“I fundamentally believe that you should not be stopped on the streets of our country simply because of the colour of your skin,” the former prime minister said.
Speaking after it was revealed young black men in London have been searched more than 20,000 times in recent weeks, she added: “Sadly, we're seeing some of the figures go back up again.”
The equivalent of 30 per cent of all young black males in the capital were stopped between March and May, although some individuals may have been targeted more than once.
More than 80 per cent of the 21,950 searches resulted in no further action, according to analysis by the office of Yvette Cooper, chair of the Commons home affairs select committee chair.
In total, the Metropolitan force carried out 43,000 stops in May – compared with 21,000 a year earlier – and 30,608 in April, up from 20,981.
The figures emerged after Cressida Dick, its commissioner, apologised for the distress caused to the athlete Bianca Williams when officers stopped, searched and handcuffed her at the weekend.
And they were sharply criticised by Katrina Ffrench, chief executive of StopWatch, a charity that campaigns against disproportionate use of stop and search.
“The number is shocking and saddening. How do those young people feel when this is their city, they're going about their daily business, could be caring for parents, all sorts of reasons as to why they're out?” she asked.
Speaking to BBC Radio 4’s World at One programme, Ms May said: “The number of black people who are likely to be stopped again, its significant higher than those with white skin.”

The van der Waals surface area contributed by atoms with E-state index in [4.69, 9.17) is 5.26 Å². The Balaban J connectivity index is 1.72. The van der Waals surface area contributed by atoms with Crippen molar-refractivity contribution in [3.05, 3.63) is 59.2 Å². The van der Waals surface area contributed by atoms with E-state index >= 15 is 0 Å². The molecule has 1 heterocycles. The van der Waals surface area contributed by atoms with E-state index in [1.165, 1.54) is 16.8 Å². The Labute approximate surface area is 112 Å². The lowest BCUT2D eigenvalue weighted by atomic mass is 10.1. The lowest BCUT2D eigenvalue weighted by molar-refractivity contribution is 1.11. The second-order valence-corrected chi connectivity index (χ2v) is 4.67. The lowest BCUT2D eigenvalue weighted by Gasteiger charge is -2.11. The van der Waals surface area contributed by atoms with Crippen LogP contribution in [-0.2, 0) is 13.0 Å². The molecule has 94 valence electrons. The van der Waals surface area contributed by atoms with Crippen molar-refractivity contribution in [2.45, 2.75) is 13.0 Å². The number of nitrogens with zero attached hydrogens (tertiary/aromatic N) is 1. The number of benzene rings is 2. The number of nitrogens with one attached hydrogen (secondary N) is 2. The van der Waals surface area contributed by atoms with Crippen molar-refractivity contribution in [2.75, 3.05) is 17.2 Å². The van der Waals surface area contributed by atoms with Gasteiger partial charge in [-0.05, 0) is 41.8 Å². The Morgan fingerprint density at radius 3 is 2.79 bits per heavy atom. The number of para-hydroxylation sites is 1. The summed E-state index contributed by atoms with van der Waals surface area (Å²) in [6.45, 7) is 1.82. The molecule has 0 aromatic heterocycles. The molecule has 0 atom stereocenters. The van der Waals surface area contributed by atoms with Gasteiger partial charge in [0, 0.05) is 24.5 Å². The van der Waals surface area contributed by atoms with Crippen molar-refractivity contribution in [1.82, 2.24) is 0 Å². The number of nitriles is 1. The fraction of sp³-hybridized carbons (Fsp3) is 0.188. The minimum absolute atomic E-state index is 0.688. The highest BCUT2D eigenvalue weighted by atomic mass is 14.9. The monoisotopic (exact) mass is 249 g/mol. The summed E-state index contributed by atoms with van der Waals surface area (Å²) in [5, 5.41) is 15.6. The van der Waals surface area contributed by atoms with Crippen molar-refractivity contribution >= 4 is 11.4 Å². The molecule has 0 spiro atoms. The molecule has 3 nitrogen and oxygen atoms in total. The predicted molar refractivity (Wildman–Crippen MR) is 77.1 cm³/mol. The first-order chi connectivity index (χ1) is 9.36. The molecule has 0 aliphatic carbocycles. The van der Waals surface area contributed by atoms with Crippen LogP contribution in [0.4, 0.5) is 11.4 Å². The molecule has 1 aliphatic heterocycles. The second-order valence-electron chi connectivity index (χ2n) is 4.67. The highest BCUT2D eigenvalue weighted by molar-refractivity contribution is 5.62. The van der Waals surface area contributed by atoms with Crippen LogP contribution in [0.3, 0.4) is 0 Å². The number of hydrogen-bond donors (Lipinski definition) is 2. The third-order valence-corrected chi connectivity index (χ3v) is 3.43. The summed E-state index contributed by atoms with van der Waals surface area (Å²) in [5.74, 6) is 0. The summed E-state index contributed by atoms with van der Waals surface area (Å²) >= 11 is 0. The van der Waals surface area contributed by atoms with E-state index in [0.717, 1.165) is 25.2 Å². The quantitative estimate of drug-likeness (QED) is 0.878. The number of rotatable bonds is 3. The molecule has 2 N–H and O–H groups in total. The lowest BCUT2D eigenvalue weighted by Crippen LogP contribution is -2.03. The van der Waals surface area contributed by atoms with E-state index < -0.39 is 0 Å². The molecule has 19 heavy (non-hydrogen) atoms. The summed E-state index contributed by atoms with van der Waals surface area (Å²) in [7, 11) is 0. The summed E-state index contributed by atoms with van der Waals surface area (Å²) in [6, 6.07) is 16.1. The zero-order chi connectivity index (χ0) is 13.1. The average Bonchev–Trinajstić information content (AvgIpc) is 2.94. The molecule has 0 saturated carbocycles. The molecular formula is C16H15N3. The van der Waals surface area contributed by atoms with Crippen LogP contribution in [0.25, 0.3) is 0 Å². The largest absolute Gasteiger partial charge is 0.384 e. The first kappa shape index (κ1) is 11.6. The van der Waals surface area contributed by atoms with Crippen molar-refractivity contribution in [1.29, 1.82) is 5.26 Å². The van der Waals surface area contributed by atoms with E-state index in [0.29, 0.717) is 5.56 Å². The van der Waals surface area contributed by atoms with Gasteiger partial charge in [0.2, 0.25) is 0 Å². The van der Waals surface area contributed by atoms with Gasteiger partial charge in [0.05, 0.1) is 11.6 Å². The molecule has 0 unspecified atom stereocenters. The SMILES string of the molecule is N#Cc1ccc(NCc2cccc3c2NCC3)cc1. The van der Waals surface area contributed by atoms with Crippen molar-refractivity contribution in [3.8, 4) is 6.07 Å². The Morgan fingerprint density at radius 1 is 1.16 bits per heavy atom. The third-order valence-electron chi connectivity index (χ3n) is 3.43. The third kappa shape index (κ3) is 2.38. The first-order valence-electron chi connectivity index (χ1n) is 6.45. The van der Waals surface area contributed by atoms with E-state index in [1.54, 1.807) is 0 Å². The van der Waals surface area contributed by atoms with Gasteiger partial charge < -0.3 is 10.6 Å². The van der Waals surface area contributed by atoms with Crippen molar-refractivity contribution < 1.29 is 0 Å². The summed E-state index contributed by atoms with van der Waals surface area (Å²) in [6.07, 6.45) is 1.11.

The prime minister pointed to the “racial disparity audit” – across all public services – that she made a priority of her premiership, amid little sign of it being taken forward by Boris Johnson, her successor.
“It threw up some shocking figures and some shocking incidences,” she warned.
The former prime minister also urged bosses to consider whether any of their workers will suffer from domestic abuse if they are made to work from home during the pandemic.
Warning that, for many victims “work is your safe place”, she said: “What I don’t want to see is employers simply saying that everybody who can work at home should be doing so in the future.
“Because if you are a victim of domestic abuse, work is your safe place. And employers need to think about that, think about those of their employees for whom the workplace is a safe place, and being at home is not.”
Support services have reported an increase in the number of calls for help from domestic abuse victims, since the UK entered lockdown in March.
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